CHR chief: Time to push back

Commission on Human Rights (CHR) Chair Chito Gascon has called on people of the world to resist the global trend of “regression” in democratic spaces due to the rising popularity of so-called “strongmen” as leaders.

In an essay published on May 30 in Time magazine, Gascon expressed concern that the failure of citizens to act on the deteriorating state of democracy could lead to the dismantling of “constitutional guarantees” to rights and freedoms and “diminish democratic accountability.”

‘Stand up for justice’

The world needs a “direct and righteous rage” done in a “purposive and strategic” manner to stop today’s trend, the CHR chief said.

“Let us be emboldened by an unrelenting will to stand up for justice, and an undying faith in humanity’s capacity for good. If we do not struggle, we will not overcome. We must push back,” he said.

“If we are unable to ensure the respect, protection and fulfillment of human rights and fundamental freedoms of all—especially the poorest and the most marginalized—then the universal human rights project will indeed mean nothing,” Gascon said.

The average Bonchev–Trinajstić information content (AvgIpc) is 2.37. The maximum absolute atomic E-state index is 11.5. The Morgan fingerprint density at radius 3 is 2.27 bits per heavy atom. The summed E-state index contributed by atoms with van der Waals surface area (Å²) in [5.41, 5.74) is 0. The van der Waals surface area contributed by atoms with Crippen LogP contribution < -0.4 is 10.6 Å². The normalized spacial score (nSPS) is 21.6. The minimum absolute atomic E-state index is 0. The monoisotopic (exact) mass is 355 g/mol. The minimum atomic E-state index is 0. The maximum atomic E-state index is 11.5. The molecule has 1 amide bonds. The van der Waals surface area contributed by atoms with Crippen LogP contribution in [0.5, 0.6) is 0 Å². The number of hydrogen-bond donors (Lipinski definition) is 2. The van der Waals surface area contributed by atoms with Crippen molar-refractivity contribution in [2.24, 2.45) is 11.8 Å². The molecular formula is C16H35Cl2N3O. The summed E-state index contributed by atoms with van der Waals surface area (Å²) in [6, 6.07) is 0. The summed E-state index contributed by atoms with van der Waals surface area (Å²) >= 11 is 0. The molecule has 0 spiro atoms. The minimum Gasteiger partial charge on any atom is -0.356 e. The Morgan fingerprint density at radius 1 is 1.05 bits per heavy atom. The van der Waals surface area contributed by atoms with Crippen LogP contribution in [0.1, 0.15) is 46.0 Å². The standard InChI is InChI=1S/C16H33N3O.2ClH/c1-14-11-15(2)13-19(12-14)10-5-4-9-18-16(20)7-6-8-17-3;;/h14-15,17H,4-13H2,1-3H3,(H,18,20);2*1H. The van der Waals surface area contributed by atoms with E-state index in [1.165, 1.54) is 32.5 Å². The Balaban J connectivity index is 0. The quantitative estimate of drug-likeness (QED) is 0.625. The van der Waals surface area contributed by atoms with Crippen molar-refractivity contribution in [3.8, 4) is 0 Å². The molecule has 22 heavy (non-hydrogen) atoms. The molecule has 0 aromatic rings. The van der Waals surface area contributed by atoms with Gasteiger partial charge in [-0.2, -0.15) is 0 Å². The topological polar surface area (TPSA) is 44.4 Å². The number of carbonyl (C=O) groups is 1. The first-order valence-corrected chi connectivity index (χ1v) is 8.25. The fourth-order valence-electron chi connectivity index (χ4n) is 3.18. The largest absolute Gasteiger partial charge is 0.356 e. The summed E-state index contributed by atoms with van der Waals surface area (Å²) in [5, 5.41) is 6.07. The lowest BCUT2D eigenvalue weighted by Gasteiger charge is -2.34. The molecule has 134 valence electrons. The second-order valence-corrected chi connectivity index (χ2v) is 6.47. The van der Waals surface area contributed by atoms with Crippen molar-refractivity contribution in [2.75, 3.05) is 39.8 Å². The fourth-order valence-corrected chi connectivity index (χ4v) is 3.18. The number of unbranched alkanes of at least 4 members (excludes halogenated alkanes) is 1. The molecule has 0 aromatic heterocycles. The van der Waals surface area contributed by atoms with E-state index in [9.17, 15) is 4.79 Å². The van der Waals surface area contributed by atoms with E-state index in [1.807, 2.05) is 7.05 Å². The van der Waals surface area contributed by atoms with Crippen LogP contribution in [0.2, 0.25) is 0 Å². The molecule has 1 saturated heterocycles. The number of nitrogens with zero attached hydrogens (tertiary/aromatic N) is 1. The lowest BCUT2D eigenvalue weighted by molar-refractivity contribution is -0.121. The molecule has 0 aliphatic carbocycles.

War on drugs

He said that while the world was set to mark the 70th anniversary of the Universal Declaration of Human Rights, its promise of providing citizens a protection mechanism from human rights abuses had been “broken around the world.”

Gascon cited how President Duterte’s “war on drugs” had allegedly trampled upon the people’s basic rights. Time listed Mr. Duterte as one of the world’s emerging “strongmen.”

“To date, no person has been held to account for any abuse of authority or human rights violations in these [war on drugs] deaths. Impunity—a reality in my country even before Duterte—has reached unprecedented levels,” he said.

The appeal of “strongmen” to citizens, Gascon said, is fueled by the public’s frustration over the inability of governments to make democracy work.

“[The leaders] pose a false choice, presenting … an alternative of greater safety, security and stability, in exchange for diminished freedoms,” he said.

“And that is how strongmen—perceived to be decisive, armed with populist rhetoric in a “post-truth” world, and ready to cut democratic corners—rise to power,” he added.

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